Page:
From price rises to export hits – here’s how blocking coal mines due to GHGs could change everything
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In a landmark decision handed down by a NSW court on Friday, a coal mine has been rejected on the basis that it would generate too many greenhouse gas emissions.
Private explorer Gloucester Resources was reportedly told that it would not be allowed to build its Rocky Hill coal mine in NSW’s Hunter Valley – the State’s key coal mining region.
“An open cut coal mine in this part of the Gloucester valley would be in the wrong place at the wrong time,” chief judge Brian Preston said in his written judgment.
“Wrong place because an open cut coal mine in this scenic and cultural landscape, proximate to many people’s homes and farms, will cause significant planning, amenity, visual and social impacts.
“Wrong time because the GHG [greenhouse gas] emissions of the coal mine and its coal product will increase global total concentrations of GHGs at a time when what is now urgently needed, in order to meet generally agreed climate targets, is a rapid and deep decrease in GHG emissions.”
It’s the first time that a court in Australia has put on hold a coal mine because of its potential impact on the climate from emissions.
It’s a bit of a double-edged sword because market watchers see it as good news for the ASX-listed coal guys that are already producing, but on the other hand it potentially throws a spanner in the works for explorers working to bring a project into production.
“I think it adds another hurdle to the already significant regulatory permitting environmental hurdles in place to get new coal mine capacity built,” commodities strategist Lachlan Shaw told Stockhead.
“From a supply/demand perspective it does mean that it’s more likely that we will see slower new mine supply growth in Australia, if at all, and from that point of view coal prices are likely to be higher than otherwise because the market would be set to remain tight.
“You would anticipate potentially that Australian coal exports could perhaps lose some market share in terms of volume.
“It’s one more of a growing list of factors that are keeping the coal supply-side tight and I guess the impact from here depends on to what extent this decision is upheld in future decisions.”
Coal is one of Australia’s biggest money makers, with NSW and Queensland the two largest coal mining states in the country.
It is the number one export for both states, but 80 per cent of Queensland’s exports are coking coal, while the majority of NSW’s exports are thermal coal.
Australia’s thermal coal exports, however, have been “flatlining” for the past four years according to Tim Buckley, a director at the Institute for Energy Economics and Financial Analysis (IEEFA).
While revenues are at record highs, volume peaked four years ago.
What is bizarre though is that Gloucester Resources’ Rocky Hill mine was going to produce mostly coking coal – an essential component of steelmaking. China in particular favours Australia’s coking coal because it is better quality than what is sourced from other countries.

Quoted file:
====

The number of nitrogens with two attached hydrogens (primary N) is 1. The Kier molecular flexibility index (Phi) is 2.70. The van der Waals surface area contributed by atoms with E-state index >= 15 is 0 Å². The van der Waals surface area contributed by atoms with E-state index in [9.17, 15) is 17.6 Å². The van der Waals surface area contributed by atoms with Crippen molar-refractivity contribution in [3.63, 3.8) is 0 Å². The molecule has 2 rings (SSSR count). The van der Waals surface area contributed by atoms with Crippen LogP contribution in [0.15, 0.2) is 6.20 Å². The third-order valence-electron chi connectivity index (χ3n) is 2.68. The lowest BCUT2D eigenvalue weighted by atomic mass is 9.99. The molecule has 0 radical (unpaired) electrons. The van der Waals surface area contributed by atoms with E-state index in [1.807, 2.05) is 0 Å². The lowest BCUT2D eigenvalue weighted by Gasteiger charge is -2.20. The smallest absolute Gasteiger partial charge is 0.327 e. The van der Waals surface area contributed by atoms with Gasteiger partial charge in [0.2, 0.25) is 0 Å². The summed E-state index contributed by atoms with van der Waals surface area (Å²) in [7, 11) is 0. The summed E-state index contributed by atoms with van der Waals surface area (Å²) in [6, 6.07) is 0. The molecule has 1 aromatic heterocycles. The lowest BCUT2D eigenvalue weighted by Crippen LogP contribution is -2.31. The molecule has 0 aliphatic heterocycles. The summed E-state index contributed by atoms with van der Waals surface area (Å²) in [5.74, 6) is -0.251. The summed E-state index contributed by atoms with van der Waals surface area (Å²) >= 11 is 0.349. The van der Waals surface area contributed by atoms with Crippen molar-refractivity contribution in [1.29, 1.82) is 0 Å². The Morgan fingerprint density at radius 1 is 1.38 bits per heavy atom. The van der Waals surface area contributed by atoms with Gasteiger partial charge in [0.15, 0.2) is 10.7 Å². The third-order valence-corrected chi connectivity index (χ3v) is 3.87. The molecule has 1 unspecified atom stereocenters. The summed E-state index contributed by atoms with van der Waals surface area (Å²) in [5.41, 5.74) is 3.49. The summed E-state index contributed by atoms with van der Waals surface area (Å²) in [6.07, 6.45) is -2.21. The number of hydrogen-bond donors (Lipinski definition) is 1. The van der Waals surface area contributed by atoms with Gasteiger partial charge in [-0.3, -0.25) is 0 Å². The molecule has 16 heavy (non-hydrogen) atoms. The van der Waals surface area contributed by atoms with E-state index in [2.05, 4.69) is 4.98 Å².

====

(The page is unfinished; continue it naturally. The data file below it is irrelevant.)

“The NSW government has no climate policy, it makes no differentiation for a high-quality mine versus a low-quality mine,” Mr Buckley told Stockhead.
“So in the absence of a climate policy, ironically coking coal gets thrown under the bus with thermal coal.
“If the NSW government actually had a climate policy, we’d be able to differentiate between the high versus low-quality, high-value versus low-value mines, but in the absence of a policy, any new coal mine brings dramatic emission increases.
“And while they might be small on a global scale, they’re all additive to the total emissions already in place.”
Mike Cooper, a senior editor covering the coal market for S&P Global Platts, told Stockhead that the Rocky Hill mine legal case could set a precedent for other mine projects to be challenged on the same basis.
“At the very least the judgment is likely to extend the time taken for coal mine projects to clear legal and environmental hurdles in the future,” he said.
“There is already a dearth of new coal mine projects in Australia, with few recent mine openings, the latest isolated example being MACH Energy’s Mount Pleasant project in the NSW Hunter Valley that started up last month.”
There are about 18 small cap explorers (see list below) looking to bring coal mines into production in Australia and three of those have projects in NSW.
*BCL has been suspended since July 2017.
**IOR has been suspended since December 2018.
Australian Pacific Coal (ASX:APC) is developing its Dartbrook project in the Hunter Valley and Laneway Resources (ASX:LNY) owns the Ashford coking coal project.
NuCoal Resources (ASX:NCR) is exploring on the Savoy Hill project in the upper Hunter Valley.
While the decision to reject a mine based on its greenhouse gas emissions may be problematic for developers, producers are in a much better position.
“It actually doesn’t necessarily have to be bad news for particularly listed established coal companies,” IEEFA’s Mr Buckley said.
“The last thing the incumbent industry needs is to have the market flooded with more new capacity coming on stream.
“If you’re a developer of a new project, you’ve got to seriously reassess the stranded asset risk of your proposal, whereas if you are an existing coal miner, ironically your value has probably just gone up.”